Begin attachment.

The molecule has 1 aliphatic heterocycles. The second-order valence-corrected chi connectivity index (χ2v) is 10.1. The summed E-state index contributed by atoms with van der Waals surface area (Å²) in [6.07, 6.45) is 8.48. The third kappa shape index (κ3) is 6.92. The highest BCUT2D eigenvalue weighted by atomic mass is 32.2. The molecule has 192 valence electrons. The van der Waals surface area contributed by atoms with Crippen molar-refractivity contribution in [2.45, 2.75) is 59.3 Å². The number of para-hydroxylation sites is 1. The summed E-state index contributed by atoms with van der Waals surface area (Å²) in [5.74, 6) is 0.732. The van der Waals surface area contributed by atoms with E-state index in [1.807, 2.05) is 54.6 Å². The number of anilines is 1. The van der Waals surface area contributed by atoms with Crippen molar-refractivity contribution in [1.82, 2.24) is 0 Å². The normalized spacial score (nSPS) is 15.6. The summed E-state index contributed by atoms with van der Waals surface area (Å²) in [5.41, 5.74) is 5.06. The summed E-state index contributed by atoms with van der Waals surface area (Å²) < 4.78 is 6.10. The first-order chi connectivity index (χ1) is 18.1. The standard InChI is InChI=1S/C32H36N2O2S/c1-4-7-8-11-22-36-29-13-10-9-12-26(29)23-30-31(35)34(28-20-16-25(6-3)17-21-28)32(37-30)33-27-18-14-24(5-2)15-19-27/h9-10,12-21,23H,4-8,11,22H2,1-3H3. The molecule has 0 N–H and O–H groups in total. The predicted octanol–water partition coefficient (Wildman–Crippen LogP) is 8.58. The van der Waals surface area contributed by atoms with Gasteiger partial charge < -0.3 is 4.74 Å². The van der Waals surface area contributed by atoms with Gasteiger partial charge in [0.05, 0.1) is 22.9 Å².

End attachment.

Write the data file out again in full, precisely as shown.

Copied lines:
The molecule has 1 aliphatic heterocycles. The second-order valence-corrected chi connectivity index (χ2v) is 10.1. The summed E-state index contributed by atoms with van der Waals surface area (Å²) in [6.07, 6.45) is 8.48. The third kappa shape index (κ3) is 6.92. The highest BCUT2D eigenvalue weighted by atomic mass is 32.2. The molecule has 192 valence electrons. The van der Waals surface area contributed by atoms with Crippen molar-refractivity contribution in [2.45, 2.75) is 59.3 Å². The number of para-hydroxylation sites is 1. The summed E-state index contributed by atoms with van der Waals surface area (Å²) in [5.74, 6) is 0.732. The van der Waals surface area contributed by atoms with E-state index in [1.807, 2.05) is 54.6 Å². The number of anilines is 1. The van der Waals surface area contributed by atoms with Crippen molar-refractivity contribution in [1.82, 2.24) is 0 Å². The normalized spacial score (nSPS) is 15.6. The summed E-state index contributed by atoms with van der Waals surface area (Å²) in [5.41, 5.74) is 5.06. The summed E-state index contributed by atoms with van der Waals surface area (Å²) < 4.78 is 6.10. The first-order chi connectivity index (χ1) is 18.1. The standard InChI is InChI=1S/C32H36N2O2S/c1-4-7-8-11-22-36-29-13-10-9-12-26(29)23-30-31(35)34(28-20-16-25(6-3)17-21-28)32(37-30)33-27-18-14-24(5-2)15-19-27/h9-10,12-21,23H,4-8,11,22H2,1-3H3. The molecule has 0 N–H and O–H groups in total. The predicted octanol–water partition coefficient (Wildman–Crippen LogP) is 8.58. The van der Waals surface area contributed by atoms with Gasteiger partial charge < -0.3 is 4.74 Å². The van der Waals surface area contributed by atoms with Gasteiger partial charge in [0.05, 0.1) is 22.9 Å².